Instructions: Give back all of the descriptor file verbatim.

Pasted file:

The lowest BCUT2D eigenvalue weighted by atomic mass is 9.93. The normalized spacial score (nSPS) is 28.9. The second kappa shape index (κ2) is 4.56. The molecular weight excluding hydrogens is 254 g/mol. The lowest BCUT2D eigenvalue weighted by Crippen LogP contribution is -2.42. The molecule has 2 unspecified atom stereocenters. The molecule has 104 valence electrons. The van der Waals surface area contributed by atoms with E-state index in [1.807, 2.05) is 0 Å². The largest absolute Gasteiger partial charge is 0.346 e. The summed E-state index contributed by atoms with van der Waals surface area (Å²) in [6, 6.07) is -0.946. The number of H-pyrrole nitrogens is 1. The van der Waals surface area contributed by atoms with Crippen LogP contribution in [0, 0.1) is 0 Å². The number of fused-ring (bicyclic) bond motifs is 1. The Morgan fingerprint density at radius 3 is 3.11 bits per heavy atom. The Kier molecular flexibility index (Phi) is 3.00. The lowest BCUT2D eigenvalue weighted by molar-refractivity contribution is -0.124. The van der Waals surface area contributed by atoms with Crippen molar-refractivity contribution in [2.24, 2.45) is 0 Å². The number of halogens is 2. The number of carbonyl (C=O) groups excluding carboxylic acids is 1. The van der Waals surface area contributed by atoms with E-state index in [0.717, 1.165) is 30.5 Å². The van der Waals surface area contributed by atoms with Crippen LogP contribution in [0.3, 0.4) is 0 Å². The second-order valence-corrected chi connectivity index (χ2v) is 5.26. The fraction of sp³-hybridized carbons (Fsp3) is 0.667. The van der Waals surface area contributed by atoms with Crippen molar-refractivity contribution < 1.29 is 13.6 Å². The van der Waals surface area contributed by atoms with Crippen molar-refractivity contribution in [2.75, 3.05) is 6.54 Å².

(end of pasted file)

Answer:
The lowest BCUT2D eigenvalue weighted by atomic mass is 9.93. The normalized spacial score (nSPS) is 28.9. The second kappa shape index (κ2) is 4.56. The molecular weight excluding hydrogens is 254 g/mol. The lowest BCUT2D eigenvalue weighted by Crippen LogP contribution is -2.42. The molecule has 2 unspecified atom stereocenters. The molecule has 104 valence electrons. The van der Waals surface area contributed by atoms with E-state index in [1.807, 2.05) is 0 Å². The largest absolute Gasteiger partial charge is 0.346 e. The summed E-state index contributed by atoms with van der Waals surface area (Å²) in [6, 6.07) is -0.946. The number of H-pyrrole nitrogens is 1. The van der Waals surface area contributed by atoms with Crippen LogP contribution in [0, 0.1) is 0 Å². The number of fused-ring (bicyclic) bond motifs is 1. The Morgan fingerprint density at radius 3 is 3.11 bits per heavy atom. The Kier molecular flexibility index (Phi) is 3.00. The lowest BCUT2D eigenvalue weighted by molar-refractivity contribution is -0.124. The van der Waals surface area contributed by atoms with Crippen molar-refractivity contribution in [2.24, 2.45) is 0 Å². The number of halogens is 2. The number of carbonyl (C=O) groups excluding carboxylic acids is 1. The van der Waals surface area contributed by atoms with E-state index in [0.717, 1.165) is 30.5 Å². The van der Waals surface area contributed by atoms with Crippen LogP contribution in [0.3, 0.4) is 0 Å². The second-order valence-corrected chi connectivity index (χ2v) is 5.26. The fraction of sp³-hybridized carbons (Fsp3) is 0.667. The van der Waals surface area contributed by atoms with Crippen molar-refractivity contribution < 1.29 is 13.6 Å². The van der Waals surface area contributed by atoms with Crippen molar-refractivity contribution in [2.75, 3.05) is 6.54 Å².